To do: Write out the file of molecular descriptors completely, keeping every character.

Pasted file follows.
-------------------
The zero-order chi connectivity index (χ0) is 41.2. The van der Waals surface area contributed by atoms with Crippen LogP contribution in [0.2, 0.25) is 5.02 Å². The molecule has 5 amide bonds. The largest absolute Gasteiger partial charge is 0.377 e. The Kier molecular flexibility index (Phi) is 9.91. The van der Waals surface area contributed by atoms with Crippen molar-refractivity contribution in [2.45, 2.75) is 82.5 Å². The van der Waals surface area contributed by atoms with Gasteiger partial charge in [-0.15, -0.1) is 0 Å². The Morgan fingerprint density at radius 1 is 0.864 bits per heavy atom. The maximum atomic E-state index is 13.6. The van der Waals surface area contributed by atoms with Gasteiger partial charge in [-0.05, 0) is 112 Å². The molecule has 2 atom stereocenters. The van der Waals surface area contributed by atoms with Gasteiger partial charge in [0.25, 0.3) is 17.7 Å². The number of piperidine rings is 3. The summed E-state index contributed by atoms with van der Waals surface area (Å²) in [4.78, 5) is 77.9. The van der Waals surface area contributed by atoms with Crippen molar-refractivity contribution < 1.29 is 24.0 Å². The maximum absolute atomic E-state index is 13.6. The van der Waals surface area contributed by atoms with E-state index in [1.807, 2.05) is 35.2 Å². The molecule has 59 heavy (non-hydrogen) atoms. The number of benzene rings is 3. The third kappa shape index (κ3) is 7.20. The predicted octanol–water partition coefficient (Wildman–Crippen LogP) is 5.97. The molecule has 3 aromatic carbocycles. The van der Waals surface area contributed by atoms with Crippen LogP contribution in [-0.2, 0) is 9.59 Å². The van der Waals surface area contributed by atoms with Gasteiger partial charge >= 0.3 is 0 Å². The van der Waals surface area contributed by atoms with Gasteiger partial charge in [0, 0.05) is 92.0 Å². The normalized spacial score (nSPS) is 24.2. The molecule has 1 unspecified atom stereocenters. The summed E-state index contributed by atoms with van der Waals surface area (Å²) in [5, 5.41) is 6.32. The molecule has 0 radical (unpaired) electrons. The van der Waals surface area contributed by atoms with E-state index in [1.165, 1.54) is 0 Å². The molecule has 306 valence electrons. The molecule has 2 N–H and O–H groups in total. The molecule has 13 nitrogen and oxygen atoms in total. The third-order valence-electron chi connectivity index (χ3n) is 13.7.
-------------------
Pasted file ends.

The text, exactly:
The zero-order chi connectivity index (χ0) is 41.2. The van der Waals surface area contributed by atoms with Crippen LogP contribution in [0.2, 0.25) is 5.02 Å². The molecule has 5 amide bonds. The largest absolute Gasteiger partial charge is 0.377 e. The Kier molecular flexibility index (Phi) is 9.91. The van der Waals surface area contributed by atoms with Crippen molar-refractivity contribution in [2.45, 2.75) is 82.5 Å². The van der Waals surface area contributed by atoms with Gasteiger partial charge in [-0.15, -0.1) is 0 Å². The Morgan fingerprint density at radius 1 is 0.864 bits per heavy atom. The maximum atomic E-state index is 13.6. The van der Waals surface area contributed by atoms with Gasteiger partial charge in [-0.05, 0) is 112 Å². The molecule has 2 atom stereocenters. The van der Waals surface area contributed by atoms with Gasteiger partial charge in [0.25, 0.3) is 17.7 Å². The number of piperidine rings is 3. The summed E-state index contributed by atoms with van der Waals surface area (Å²) in [4.78, 5) is 77.9. The van der Waals surface area contributed by atoms with Crippen molar-refractivity contribution < 1.29 is 24.0 Å². The maximum absolute atomic E-state index is 13.6. The van der Waals surface area contributed by atoms with E-state index in [1.807, 2.05) is 35.2 Å². The molecule has 59 heavy (non-hydrogen) atoms. The number of benzene rings is 3. The third kappa shape index (κ3) is 7.20. The predicted octanol–water partition coefficient (Wildman–Crippen LogP) is 5.97. The molecule has 3 aromatic carbocycles. The van der Waals surface area contributed by atoms with Crippen LogP contribution in [-0.2, 0) is 9.59 Å². The van der Waals surface area contributed by atoms with Gasteiger partial charge >= 0.3 is 0 Å². The van der Waals surface area contributed by atoms with Gasteiger partial charge in [0, 0.05) is 92.0 Å². The normalized spacial score (nSPS) is 24.2. The molecule has 1 unspecified atom stereocenters. The summed E-state index contributed by atoms with van der Waals surface area (Å²) in [5, 5.41) is 6.32. The molecule has 0 radical (unpaired) electrons. The van der Waals surface area contributed by atoms with E-state index in [1.165, 1.54) is 0 Å². The molecule has 306 valence electrons. The molecule has 2 N–H and O–H groups in total. The molecule has 13 nitrogen and oxygen atoms in total. The third-order valence-electron chi connectivity index (χ3n) is 13.7.